I do resolutions yearly. It’s more of a list of things I’m wanting to do as a challenge to see if I can do them. I love trying to challenge myself on a daily basis. At work, I give myself private challenges, same with home. At times I’ll secretly compete with coworkers or at home I’ll even secretly compete with my husband. It all depends on what I am doing and how hard it seems to be- if it’s hard, a fun challenge makes it easier to do. I figure if I make larger lists, I’ll be more likely to find a way to succeed with some instead of failing at all. This list is what I’m hoping or needing to change over the course of the next year or so. I do know from experience that making things public does help me stick to it- more accountability.
Most of the time, I do fail to complete the resolutions but it’s still fun sitting down at the end of the year and making a list. I have a few I’m determined to actually do this year.
1. Reprogram my mind to think more positive. I am a realist so at times I come across as pessimistic but I also come across as highly optimistic at other times. I have been working through the past year on trying to distance myself from people in my life (in all areas) who complain a lot or just have a more negative vibe and it’s been working a bit.
2. Think less about the diagnosis’s and medical issues. I’m still in the coming to terms with not being fully healthy stage so it plagues my mind constantly but I found that pushing the thoughts about OCD to the back of my mind gives me longer times of not obsessing over something (I have been having issues with the OCD being an OCD obsession lately so not researching it and trying to think of other things has been helping me a tiny bit)
It may or may not work with the other medical conditions, since they’re all physical but it does help with the OCD. I have conditioned my body to function with the fatigue that comes with Hashimotos and I found the gluten free diet clears all my digestive issues up and makes the Osteo pain a tiny bit easier. My Osteo acts up but not always horrible, I found that really cold and warm weather both have no effect, it’s mostly moderately cold and wet weather. I am determined to find a way to slow it down. I know it’s progressive, but I’m still able bodied so I should be able to slow the progression down.
3. Find more easy for lunch and good dinner recipes to stick with the gluten free diet. I have been studying it for years, learning about it, following pages and blogs and saving recipes for a long time but for some reason, rice pasta became my go to for work lunches. I could toss it on the stove and forget about it for a bit but certain brands turn to mush no matter low low I set the heat or how long I cooked it.
4. Quit eating out at work. It ends up costing way more than I’d like to spend. I could take the money I waste on lunch and save for something different- something for the family or even treat myself to something. You also consume manmore calories with store bought or restaurant cooked meals than you do with making things from scratch.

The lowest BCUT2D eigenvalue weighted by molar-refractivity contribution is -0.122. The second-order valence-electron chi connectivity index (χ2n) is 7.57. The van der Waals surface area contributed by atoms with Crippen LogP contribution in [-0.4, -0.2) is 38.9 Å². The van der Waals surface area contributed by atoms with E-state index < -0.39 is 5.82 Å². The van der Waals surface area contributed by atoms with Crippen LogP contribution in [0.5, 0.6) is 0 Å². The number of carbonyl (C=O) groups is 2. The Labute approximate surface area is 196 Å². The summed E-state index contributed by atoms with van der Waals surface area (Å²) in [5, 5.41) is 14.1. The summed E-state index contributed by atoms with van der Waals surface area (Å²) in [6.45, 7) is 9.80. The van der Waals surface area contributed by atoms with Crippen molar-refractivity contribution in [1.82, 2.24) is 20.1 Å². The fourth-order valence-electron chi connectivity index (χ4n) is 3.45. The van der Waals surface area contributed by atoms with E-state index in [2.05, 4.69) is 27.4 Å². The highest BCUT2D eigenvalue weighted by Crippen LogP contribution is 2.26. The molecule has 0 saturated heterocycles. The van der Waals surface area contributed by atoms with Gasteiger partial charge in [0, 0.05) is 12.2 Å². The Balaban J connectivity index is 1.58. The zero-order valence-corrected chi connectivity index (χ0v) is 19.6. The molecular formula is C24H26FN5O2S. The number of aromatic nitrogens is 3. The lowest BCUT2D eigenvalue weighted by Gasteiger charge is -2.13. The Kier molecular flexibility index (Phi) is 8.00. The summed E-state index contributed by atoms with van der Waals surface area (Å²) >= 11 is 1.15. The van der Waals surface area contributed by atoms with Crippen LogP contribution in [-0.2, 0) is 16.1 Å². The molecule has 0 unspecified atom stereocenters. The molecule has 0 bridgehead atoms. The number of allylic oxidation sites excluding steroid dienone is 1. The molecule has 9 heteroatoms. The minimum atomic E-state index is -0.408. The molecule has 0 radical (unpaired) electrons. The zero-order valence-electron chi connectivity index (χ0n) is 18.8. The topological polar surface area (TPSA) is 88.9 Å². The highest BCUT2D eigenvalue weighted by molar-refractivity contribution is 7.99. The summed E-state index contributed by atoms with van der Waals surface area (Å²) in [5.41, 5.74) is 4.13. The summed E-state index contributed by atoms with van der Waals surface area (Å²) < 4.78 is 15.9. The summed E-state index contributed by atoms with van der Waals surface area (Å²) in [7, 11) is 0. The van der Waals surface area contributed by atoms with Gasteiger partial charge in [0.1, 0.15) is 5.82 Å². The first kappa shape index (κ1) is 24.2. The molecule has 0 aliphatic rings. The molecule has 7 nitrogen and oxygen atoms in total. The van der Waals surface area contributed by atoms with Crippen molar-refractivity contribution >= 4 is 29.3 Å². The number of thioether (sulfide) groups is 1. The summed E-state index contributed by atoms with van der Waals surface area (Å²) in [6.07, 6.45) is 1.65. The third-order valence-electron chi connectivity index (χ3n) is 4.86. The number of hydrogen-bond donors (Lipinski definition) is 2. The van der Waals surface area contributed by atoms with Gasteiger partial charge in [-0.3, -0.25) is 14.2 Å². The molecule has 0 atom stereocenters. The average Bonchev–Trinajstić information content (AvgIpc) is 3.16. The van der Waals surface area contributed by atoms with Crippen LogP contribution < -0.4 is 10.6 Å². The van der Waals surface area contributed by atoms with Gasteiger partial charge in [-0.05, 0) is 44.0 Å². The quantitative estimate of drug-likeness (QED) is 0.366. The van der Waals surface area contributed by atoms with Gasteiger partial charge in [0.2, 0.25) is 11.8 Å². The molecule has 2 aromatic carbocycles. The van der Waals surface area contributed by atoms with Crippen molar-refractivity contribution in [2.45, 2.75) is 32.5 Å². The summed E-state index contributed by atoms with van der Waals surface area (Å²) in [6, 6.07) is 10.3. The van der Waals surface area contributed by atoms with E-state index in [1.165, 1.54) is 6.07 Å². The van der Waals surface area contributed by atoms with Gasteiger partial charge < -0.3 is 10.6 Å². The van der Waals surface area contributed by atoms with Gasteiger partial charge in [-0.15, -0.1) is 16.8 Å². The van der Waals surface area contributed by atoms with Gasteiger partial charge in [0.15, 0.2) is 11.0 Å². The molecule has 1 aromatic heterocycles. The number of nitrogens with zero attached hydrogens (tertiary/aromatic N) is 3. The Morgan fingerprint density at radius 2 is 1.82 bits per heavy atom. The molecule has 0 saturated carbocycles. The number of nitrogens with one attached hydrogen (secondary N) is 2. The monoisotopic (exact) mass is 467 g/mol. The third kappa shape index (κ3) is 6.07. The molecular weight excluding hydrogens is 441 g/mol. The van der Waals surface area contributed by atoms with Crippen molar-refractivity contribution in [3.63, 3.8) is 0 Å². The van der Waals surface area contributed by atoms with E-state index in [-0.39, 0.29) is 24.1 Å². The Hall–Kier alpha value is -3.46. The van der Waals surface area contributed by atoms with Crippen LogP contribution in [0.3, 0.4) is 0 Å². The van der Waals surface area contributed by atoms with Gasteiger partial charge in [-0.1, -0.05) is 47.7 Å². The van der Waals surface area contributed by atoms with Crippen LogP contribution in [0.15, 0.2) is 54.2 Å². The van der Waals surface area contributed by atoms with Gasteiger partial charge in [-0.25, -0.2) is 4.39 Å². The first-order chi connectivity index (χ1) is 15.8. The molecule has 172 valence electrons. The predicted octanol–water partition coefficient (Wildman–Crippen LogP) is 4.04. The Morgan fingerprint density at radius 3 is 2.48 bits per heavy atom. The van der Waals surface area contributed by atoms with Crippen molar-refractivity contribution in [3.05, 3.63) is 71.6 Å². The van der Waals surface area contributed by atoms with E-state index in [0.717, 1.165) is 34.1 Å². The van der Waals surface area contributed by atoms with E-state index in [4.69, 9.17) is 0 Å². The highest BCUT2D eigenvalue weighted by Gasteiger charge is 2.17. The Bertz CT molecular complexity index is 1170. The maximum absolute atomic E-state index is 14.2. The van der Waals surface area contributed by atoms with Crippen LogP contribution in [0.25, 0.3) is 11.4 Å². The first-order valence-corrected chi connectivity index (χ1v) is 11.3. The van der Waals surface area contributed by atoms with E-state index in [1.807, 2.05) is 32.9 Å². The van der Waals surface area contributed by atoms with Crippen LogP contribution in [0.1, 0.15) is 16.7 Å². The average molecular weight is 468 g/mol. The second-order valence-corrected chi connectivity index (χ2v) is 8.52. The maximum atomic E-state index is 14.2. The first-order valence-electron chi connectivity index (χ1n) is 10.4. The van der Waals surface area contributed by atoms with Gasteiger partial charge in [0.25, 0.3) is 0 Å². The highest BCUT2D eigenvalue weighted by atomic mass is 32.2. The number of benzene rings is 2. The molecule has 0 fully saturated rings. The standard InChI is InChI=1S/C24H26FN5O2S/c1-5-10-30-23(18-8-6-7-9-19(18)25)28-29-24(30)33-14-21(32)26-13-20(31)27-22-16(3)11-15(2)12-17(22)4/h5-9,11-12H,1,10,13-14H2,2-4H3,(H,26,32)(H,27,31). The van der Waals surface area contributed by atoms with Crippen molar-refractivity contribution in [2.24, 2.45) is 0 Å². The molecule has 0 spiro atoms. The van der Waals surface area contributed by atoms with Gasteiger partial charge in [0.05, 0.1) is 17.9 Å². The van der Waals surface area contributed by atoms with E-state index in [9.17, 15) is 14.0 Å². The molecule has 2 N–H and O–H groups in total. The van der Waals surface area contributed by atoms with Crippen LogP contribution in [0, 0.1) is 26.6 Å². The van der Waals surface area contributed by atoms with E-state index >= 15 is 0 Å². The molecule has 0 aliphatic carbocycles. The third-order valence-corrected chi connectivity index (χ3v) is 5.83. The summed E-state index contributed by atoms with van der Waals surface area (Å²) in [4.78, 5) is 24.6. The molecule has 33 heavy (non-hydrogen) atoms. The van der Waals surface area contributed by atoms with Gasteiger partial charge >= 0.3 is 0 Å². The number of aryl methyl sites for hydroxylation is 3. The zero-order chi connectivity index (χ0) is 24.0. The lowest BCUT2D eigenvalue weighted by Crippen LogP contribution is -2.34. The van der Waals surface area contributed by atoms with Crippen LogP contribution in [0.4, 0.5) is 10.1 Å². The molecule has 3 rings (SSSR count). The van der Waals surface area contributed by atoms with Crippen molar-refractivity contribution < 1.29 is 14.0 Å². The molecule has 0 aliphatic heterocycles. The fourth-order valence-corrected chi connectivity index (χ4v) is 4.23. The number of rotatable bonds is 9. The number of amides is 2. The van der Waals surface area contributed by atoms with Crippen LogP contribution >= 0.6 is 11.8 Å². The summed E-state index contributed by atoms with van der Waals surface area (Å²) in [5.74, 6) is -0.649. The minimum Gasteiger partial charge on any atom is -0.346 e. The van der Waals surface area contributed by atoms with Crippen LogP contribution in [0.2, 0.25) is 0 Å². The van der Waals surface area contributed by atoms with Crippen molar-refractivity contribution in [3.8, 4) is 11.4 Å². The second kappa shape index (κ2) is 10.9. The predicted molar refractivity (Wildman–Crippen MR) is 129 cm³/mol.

5. Cooking and baking more often. When my 6 year old was younger, I stayed home. I was on Pintrest for new craft and recipe ideas constantly. I’m planning on returning to that since I have been working with 2 kids for 2 years now and am finally getting to the point of having a set routine that works. I’m able to spend quality time with my kids, work, eat, sleep, shower and do my hair and makeup and we don’t have a dirty house (it is a bit messy at times, but we do keep it clean). From the time my younger daughter and I wake up until I go to work, I have a schedule I just fell into- it’s not set in stone but it works and I get errands, doctor appointments and readings done in a decent time and since the holidays are over, everything is slowing down so I can focus more on the home making skills I developed from staying home for four years.
Those are five and along with those 5, staying gluten free without cheating or going back to a normal diet and quitting smoking are both listed.
I read that if a smoker quits by 30, they go almost to nonsmoker risk of dying from smoking related diseases but where I have OCD it turns into an extreme- “I have to quit by the minute I turn 30 or I’ll be doomed to die” and it will start to feel like I HAVE to do it, put tons of unnecessary pressure on me that I do not need and I know isn’t necessary and I’ll freeze and fail. Every time I quit, the OCD puts undue pressure by making me think in extremes. I know the problem, I know the cause and I have been working on trying to “rewire” my brain. I can think logically now, even when the OCD is kicking in, so now I’m working on easing the anxiety by facing whatever causes the anxiety in the first place. It’s always going to be there, it will always act up but the more I work on controlling it, the easier it is to differentiate between reality and the OCD.
I do have to wonder if other people with OCD have serious problems quitting smoking due to the OCD. How it affects me, it almost seems like it would be normal.
There is my list- put up publicly because, accountability. Do you do resolutions? If you have that tradition, do you fail or succeed typically?” Is it for fun or serious attempts at improving your life?